Hong Kong-listed China Logistics Property Holdings has reeled in a candidate for taking over the mainland warehouse operator, with market sources confirming to Mingtiandi that e-commerce giant JD.com has proposed buying a controlling stake of 26.38 percent in the company.
After CNLP’s stock shot up 13 percent on Thursday amid market buzz, trade was halted and the company issued a statement to the HKEX acknowledging that founder and chairman Li Shifa had been in talks with a potential purchaser of the stake. The prospective buyer was later identified by sources as JD, the Chinese e-commerce firm second only to Alibaba in market share.
Li and Hong Kong private equity firm RRJ Capital have sought to sell their combined 50 percent stake in CNLP since last December, aiming to value the company, which was once known as Yupei, at $2 billion. A 26.38 percent slice would be equivalent to about HK$3.62 billion ($460 million) of the company’s market cap on Friday, when shares eased 6.1 percent in resumed trading.
For JD, which is both an existing investor in CNLP and one of its largest tenants, the potential deal offers a pathway to beefing up its logistics network after the $3.2 billion Hong Kong IPO of its JD Logistics arm in May and the recent consolidation and expansion efforts of Asia Pacific warehouse powers ESR, GLP and Logos.
No formal agreements have been entered into by the parties, according to CNLP, which has 65 logistics parks with a combined gross floor area exceeding 6.2 million square metres (66.7 million square feet) across 45 cities in China. JD Logistics’ portfolio, meanwhile, spans 20 million square metres of gross floor area.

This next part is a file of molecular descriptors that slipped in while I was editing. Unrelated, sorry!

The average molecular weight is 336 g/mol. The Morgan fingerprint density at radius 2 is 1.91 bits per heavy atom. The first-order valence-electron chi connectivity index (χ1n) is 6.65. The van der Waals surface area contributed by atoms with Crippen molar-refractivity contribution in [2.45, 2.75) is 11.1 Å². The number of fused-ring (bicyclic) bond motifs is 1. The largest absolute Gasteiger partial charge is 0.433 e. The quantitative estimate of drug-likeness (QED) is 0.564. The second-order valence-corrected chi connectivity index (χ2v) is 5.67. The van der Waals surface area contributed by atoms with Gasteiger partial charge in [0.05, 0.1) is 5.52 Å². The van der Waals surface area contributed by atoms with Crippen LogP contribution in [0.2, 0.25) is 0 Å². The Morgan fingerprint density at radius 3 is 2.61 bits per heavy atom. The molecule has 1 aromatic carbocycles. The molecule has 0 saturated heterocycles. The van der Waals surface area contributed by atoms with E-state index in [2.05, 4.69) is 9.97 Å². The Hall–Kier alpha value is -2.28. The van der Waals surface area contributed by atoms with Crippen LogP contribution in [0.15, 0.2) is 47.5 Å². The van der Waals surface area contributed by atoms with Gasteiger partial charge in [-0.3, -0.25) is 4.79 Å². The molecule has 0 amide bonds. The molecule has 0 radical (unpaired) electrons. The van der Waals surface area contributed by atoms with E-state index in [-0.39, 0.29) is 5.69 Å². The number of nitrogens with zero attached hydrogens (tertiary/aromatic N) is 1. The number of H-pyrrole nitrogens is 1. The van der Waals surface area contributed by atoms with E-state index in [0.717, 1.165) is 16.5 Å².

JD already holds about a 9.4 percent stake in China Logistics Property, and with the potential addition of the 26.38 percent stake from Li and RRJ, the $123 billion online shopping titan would hold nearly 36 percent of the warehouse developer. At that level of ownership, JD would be required under Hong Kong’s takeover code to make a general offer for the entire target company.
In addition to its stake in CNLP, JD Logistics has also been a prolific investor in other third-party warehouse platforms, including paying $306 million for a stake in ESR in 2018 before that firm’s 2019 debut on the Hong Kong exchange.
Last December, JD was reported to be among the lead bidders for CJ Group’s China logistics business, with the South Korean conglomerate expecting to make $1 billion or more on that disposal.
In its interim results released this week, JD Logistics reported a first-half net loss of RMB 15.2 billion (now $2.35 billion), citing changes in the fair value of convertible redeemable preferred shares and a reduction in benefits from pandemic-related government support.
Shed Market Tightening
JD may be feeling an urgency to scale up quickly and control its own real estate costs as industry consolidation in APAC’s warehouse sector threatens to accelerate an already rapid upswing in logistics rents.
Earlier this month, ESR announced that it had agreed to acquire Singapore’s ARA Asset Management for $5.2 billion, a deal that would bring Sydney-based Logos’s warehouse portfolio into the fold and boost ESR’s gross floor area of 20.1 million square metres by more than 44 percent.
For its part, Singapore-based GLP operates 60 million square metres of warehouse space in China at both self-developed and third-party facilities. The company backed by sovereign wealth fund GIC is reportedly considering a spinoff of its $4 billion mainland logistics portfolio in a Hong Kong REIT listing by the end of the year, aiming to raise between $1.6 billion and $2 billion.
By taking control of CNLP, JD could boost its warehouse portfolio by nearly a third without having to go through the increasingly competitive process of acquiring sites and doing development in China, market watchers told Mingtiandi.